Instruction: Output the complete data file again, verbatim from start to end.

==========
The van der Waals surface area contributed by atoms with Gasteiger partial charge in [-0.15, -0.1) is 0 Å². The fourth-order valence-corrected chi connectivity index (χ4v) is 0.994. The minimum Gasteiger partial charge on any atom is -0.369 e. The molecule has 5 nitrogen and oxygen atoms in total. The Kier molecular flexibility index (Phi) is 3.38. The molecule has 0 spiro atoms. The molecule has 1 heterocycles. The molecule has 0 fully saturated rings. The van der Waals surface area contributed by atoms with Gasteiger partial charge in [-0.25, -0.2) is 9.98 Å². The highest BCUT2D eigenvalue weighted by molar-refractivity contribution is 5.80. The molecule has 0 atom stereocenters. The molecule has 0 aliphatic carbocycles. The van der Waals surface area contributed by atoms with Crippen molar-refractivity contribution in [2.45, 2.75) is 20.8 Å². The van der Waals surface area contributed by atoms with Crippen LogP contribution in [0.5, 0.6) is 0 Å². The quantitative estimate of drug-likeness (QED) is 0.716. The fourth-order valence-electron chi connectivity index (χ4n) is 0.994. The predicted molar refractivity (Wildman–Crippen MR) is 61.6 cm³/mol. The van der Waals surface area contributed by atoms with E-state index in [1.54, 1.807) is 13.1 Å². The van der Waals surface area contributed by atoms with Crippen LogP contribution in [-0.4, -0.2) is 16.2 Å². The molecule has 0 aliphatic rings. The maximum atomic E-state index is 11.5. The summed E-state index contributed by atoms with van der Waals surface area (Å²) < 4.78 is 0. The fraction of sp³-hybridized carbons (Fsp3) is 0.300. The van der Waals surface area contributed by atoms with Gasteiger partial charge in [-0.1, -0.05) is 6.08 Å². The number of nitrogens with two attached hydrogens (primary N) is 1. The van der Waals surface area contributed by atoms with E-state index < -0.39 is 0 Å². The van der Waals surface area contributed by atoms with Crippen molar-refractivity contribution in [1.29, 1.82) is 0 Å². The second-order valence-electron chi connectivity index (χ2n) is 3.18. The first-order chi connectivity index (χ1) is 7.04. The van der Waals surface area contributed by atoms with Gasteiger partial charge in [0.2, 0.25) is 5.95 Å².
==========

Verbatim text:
The van der Waals surface area contributed by atoms with Gasteiger partial charge in [-0.15, -0.1) is 0 Å². The fourth-order valence-corrected chi connectivity index (χ4v) is 0.994. The minimum Gasteiger partial charge on any atom is -0.369 e. The molecule has 5 nitrogen and oxygen atoms in total. The Kier molecular flexibility index (Phi) is 3.38. The molecule has 0 spiro atoms. The molecule has 1 heterocycles. The molecule has 0 fully saturated rings. The van der Waals surface area contributed by atoms with Gasteiger partial charge in [-0.25, -0.2) is 9.98 Å². The highest BCUT2D eigenvalue weighted by molar-refractivity contribution is 5.80. The molecule has 0 atom stereocenters. The molecule has 0 aliphatic carbocycles. The van der Waals surface area contributed by atoms with Crippen molar-refractivity contribution in [2.45, 2.75) is 20.8 Å². The van der Waals surface area contributed by atoms with Crippen LogP contribution in [0.5, 0.6) is 0 Å². The quantitative estimate of drug-likeness (QED) is 0.716. The fourth-order valence-electron chi connectivity index (χ4n) is 0.994. The predicted molar refractivity (Wildman–Crippen MR) is 61.6 cm³/mol. The van der Waals surface area contributed by atoms with E-state index in [1.54, 1.807) is 13.1 Å². The van der Waals surface area contributed by atoms with Crippen LogP contribution in [-0.4, -0.2) is 16.2 Å². The molecule has 0 aliphatic rings. The maximum atomic E-state index is 11.5. The summed E-state index contributed by atoms with van der Waals surface area (Å²) < 4.78 is 0. The fraction of sp³-hybridized carbons (Fsp3) is 0.300. The van der Waals surface area contributed by atoms with Gasteiger partial charge in [-0.1, -0.05) is 6.08 Å². The number of nitrogens with two attached hydrogens (primary N) is 1. The van der Waals surface area contributed by atoms with E-state index < -0.39 is 0 Å². The van der Waals surface area contributed by atoms with Crippen molar-refractivity contribution in [1.29, 1.82) is 0 Å². The second-order valence-electron chi connectivity index (χ2n) is 3.18. The first-order chi connectivity index (χ1) is 7.04. The van der Waals surface area contributed by atoms with Gasteiger partial charge in [0.2, 0.25) is 5.95 Å².